Tony Butler, industry heavyweight and founder of what became Ingram Micro NZ, analyses the country’s distribution industry that he has helped to shape.
When did you first begin to work in IT and how did it come about?
When I left university in the mid ’70s I had no idea what I was going to do. My first job was as a salesperson for Penguin Books; absolute heaven for me, as I love books and reading. This job introduced me to the wonderful world of sales and marketing. Two years later I decided to use my science training and took a job as Sales Engineer for Fountain Corporation, selling electronic components. A promotion to Product Manager quickly followed and a year later we started selling Commodore home computers.
Tell us a bit about your career so far.
I bought a 25% share in a company that owned Bites and Bytes magazine and an advertising agency. I worked in the advertising part of the business, but I quickly realised that I greatly preferred the distribution industry. In 1987 I joined up with a friend of mine to start our own business importing computer components and building our own PCs. At the time a small Australian company called Tech Pacific (owned by First Pacific) was our supplier and they asked me to set up Tech Pacific in Auckland. So we sold them our small company, renamed it Tech Pacific NZ Ltd and it grew rapidly.
In 1990 I was asked by First Pacific to set up a video and computer game distributor, but after a year they asked me to return to Tech Pacific as Managing Director to boost its flagging performance. I restructured the business extensively, and we focused on gaining new agencies, retaining existing agencies and increasing customer satisfaction through continuous service improvement.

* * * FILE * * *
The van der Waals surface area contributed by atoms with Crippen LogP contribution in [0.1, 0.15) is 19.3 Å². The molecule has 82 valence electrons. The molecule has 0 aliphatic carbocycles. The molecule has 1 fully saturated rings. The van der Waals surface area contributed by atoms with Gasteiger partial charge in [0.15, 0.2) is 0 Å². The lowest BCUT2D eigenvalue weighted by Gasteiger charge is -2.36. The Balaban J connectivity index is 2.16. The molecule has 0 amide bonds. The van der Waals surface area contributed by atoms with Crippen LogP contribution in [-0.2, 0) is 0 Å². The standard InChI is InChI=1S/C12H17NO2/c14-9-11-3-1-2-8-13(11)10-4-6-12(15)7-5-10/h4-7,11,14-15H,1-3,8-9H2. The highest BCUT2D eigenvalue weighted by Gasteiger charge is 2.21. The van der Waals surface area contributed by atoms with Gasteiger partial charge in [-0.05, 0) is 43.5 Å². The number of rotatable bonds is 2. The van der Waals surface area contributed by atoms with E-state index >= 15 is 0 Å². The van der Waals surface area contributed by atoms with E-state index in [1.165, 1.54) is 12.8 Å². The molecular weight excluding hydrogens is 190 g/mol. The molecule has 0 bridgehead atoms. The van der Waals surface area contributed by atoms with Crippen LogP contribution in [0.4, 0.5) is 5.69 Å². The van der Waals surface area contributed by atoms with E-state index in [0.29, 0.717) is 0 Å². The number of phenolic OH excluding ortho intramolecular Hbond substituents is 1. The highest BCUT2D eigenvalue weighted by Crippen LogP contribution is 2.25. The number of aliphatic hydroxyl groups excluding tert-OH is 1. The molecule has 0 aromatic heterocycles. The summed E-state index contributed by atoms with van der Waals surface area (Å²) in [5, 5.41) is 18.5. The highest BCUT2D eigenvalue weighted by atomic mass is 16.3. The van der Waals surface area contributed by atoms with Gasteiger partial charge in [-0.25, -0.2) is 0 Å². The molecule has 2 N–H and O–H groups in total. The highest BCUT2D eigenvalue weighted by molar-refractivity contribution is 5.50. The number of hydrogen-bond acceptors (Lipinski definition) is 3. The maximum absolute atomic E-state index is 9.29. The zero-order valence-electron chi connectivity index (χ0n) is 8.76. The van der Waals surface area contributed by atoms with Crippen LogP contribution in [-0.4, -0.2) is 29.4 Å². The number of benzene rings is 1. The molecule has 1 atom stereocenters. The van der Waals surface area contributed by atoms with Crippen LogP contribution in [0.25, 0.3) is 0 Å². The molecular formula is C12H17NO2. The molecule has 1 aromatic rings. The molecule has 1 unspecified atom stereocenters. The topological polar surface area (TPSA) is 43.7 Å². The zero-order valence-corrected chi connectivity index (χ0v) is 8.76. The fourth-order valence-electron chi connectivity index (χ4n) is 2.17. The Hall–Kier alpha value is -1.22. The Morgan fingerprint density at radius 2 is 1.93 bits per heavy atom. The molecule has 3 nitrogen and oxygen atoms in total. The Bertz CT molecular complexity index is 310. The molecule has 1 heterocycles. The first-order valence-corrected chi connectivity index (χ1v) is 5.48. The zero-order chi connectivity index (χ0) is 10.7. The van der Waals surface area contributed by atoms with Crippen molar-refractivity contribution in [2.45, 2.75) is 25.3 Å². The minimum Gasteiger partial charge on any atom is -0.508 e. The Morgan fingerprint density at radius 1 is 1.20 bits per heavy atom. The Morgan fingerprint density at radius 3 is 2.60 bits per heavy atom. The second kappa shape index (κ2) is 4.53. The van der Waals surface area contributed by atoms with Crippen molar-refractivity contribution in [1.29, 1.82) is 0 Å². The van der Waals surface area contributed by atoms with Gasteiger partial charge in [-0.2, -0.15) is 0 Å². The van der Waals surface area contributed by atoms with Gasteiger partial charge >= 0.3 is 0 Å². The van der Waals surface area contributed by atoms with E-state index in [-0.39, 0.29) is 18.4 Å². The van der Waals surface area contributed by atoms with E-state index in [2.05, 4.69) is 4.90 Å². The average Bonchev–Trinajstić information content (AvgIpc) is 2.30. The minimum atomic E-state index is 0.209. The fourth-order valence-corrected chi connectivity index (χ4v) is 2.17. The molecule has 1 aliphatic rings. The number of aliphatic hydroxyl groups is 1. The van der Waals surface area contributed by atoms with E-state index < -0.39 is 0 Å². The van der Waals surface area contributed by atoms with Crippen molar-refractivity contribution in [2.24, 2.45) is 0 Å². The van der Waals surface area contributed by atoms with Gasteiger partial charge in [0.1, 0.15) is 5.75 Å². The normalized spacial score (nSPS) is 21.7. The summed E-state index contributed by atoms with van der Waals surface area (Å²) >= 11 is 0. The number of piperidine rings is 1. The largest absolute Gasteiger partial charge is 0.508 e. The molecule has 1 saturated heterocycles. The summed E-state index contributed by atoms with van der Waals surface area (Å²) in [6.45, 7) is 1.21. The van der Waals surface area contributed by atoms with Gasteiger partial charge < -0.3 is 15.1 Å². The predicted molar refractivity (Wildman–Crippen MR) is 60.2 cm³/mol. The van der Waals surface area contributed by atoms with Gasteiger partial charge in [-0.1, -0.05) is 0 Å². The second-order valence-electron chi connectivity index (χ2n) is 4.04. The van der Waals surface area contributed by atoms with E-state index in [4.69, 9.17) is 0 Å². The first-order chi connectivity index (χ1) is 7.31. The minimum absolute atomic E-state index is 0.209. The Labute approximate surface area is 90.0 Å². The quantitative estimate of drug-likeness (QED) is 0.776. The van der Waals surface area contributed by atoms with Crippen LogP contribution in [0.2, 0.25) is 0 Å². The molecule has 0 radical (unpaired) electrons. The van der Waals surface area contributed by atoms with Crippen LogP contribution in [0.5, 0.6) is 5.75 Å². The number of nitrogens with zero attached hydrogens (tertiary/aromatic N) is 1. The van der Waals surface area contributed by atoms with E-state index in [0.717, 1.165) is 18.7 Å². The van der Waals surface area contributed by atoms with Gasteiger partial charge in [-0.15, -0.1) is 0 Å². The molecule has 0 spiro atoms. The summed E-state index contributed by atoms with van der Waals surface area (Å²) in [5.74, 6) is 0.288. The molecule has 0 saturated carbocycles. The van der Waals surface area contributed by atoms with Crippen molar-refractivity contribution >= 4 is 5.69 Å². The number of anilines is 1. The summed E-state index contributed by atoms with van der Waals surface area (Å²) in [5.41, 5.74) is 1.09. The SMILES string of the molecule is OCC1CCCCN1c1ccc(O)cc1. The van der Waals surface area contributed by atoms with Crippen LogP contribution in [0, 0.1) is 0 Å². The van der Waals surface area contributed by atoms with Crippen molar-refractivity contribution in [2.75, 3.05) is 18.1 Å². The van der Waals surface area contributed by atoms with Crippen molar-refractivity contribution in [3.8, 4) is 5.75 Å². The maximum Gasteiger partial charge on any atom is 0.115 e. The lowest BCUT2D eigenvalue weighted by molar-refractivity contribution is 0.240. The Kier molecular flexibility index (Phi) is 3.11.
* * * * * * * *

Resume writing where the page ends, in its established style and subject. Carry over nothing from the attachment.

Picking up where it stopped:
We broke even in the second quarter of 1992 and there was no looking back. During most of 1994 I also ran the largest photocopier and telephone distributor in Malaysia (Tele Dynamics), which had made very significant losses in the previous two years. Its major agency was Toshiba, which was then very dissatisfied with the company’s performance. My brief was to retain the agency, gain improved terms of supply to fund the business, return the company to profitability within two quarters, and to decide whether to retain the company within the group or to sell it. By 2002 Tech Pacific NZ had become the largest and most profitable computer products distributor in New Zealand, with sales exceeding $400 million, and the largest computer company in New Zealand by turnover.
In 2002 CVC and the management team of Tech Pacific (including me) purchased 75% of Tech Pacific (all countries in APAC) and we sold the business to Ingram Micro in September 2004.
As part of the sale of Tech Pacific I was contracted to complete two years as Managing Director in New Zealand and a further year as either Managing Director or as a non-executive director. I chose the latter and in 2007, my last year as a non-executive director and consultant, the New Zealand country sales exceeded $500 million and it once again won the Ingram Micro world profit cup.
During the two years of my non- compete agreement (with Ingram) I’ve worked on a number of company and charitable boards. I’m still involved with all of these, but am now back in the IT industry as a director of Exeed.
What is the most memorable moment of your ICT career so far?
Winning the Microsoft agency in 1991: I’d decided that the strategy for Tech Pacific had to be in broad-base multi-vendor distribution. Broad-base seems obvious now, but back in those days each distributor had only one agency in each product segment. Microsoft was the one to crack; if they went with multiple distributors, we believed many others would follow.
What projects are you working on at present that particularly excite you?
I’m focused on growing Exeed to the next stage of its development. Growth is always exciting and challenging.
I’m also a Director and Trustee of The Pacific Cooperation Foundation and I’m very excited by our new strategy to develop a Pacific brand.
What do you see the future of cloud computing being?